Original players shifted loyalties to this similar bunch of games, the aptly named "WoW-killers", a trend likely to continue until the game meets its demise. And that's the core philosophy behind the idea that Blizzard is slowly killing its own creation. While true to a degree, something happened to World of Warcraft had no one anticipated. Back in 2004, the days of Vanilla WoW, there was no talk of FarmVille or motion control or smartphone gaming. Hell, Facebook was a novelty. Slowly but surely, the accessibility of Facebook and smartphones gave rise to a new type of gamer, the casual gamer, someone whom only sees gaming as a passive activity. And like everyone in the industry, Blizzard was caught off-guard.
The genre was unprepared for the mass rush of new players over the next couple years. Previously seen as inaccessible by many of the non-hardcore crowd, Blizzard scrambled and made World of Warcraft progressively easier as the money started rolling in. The outcome was a financially viable formula for Blizzard, but left a disdained hardcore audience looking for answers. The problem still continues today, and the lasting days of Cataclysm will likely decide the fate of the future for Blizzard. But the ending days of Cataclysm will also reveal the true potential of a casual-driven MMO, and whether Blizzard's efforts put WoW on borrowed time.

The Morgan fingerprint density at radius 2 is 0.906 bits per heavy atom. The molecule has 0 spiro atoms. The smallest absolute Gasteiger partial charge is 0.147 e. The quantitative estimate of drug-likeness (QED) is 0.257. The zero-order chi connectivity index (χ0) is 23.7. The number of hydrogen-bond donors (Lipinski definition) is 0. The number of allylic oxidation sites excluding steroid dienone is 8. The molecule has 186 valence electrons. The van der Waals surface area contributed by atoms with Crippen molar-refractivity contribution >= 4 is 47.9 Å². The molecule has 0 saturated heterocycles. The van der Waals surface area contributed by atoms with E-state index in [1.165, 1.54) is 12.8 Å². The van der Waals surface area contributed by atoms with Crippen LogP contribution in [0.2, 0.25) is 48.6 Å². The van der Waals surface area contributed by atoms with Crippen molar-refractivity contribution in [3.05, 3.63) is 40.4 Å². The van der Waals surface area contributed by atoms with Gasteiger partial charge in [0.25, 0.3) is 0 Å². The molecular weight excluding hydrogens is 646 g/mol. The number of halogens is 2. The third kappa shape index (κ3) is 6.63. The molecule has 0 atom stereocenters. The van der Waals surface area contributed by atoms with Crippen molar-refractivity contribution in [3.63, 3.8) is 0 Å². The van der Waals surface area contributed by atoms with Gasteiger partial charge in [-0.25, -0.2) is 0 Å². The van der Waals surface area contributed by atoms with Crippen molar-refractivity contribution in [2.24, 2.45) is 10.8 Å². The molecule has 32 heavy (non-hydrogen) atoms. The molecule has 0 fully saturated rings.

The failure of managing Star Wars Galaxies by Sony Online Entertainment left fans dissatisfied and aching for more. Another game from a different company, executed properly to suit the demanding needs of an audience. When word broke of a possible new MMO set in the universe, Star Wars geeks and the whole gaming universe leaped joyously. Electronic Arts then awarded Bioware the responsibility of restoring the credibility of the great franchise at their discretion. Colourful graphics and full voice acting for every cutscene have become the main selling points, and Star Wars: The Old Republic has taken the industry by storm. Expectations are soaring ahead of its projected Christmas release, and everyone is excited.
Fans are so restless in fact, SWTOR holds the record for the highest pre-order total ever accumulated by EA. Some serious numbers that could significantly challenge World of Warcraft's reign. It's still undetermined how triumphant Bioware's first MMO will be, or if the game will match the sustained success of Blizzard, but the buzz is a telltale sign of how the industry is shaping.
The genre can play follow the leader as much as it likes, but someday World of Warcraft will fall and what will be left is an industry trying to re-identify itself. Past the days of the Horde against the Alliance, MMOs will be available in greater variety and we are already seeing evidence of this. Facebook games like Mafia Wars have brought the capabilities of social gaming to the forefront, and once-monthly-fee heavyweights like Lord of the Rings Online are showing free-to-play can be successful as well. For a genre moving forward so quickly, it sure took a while.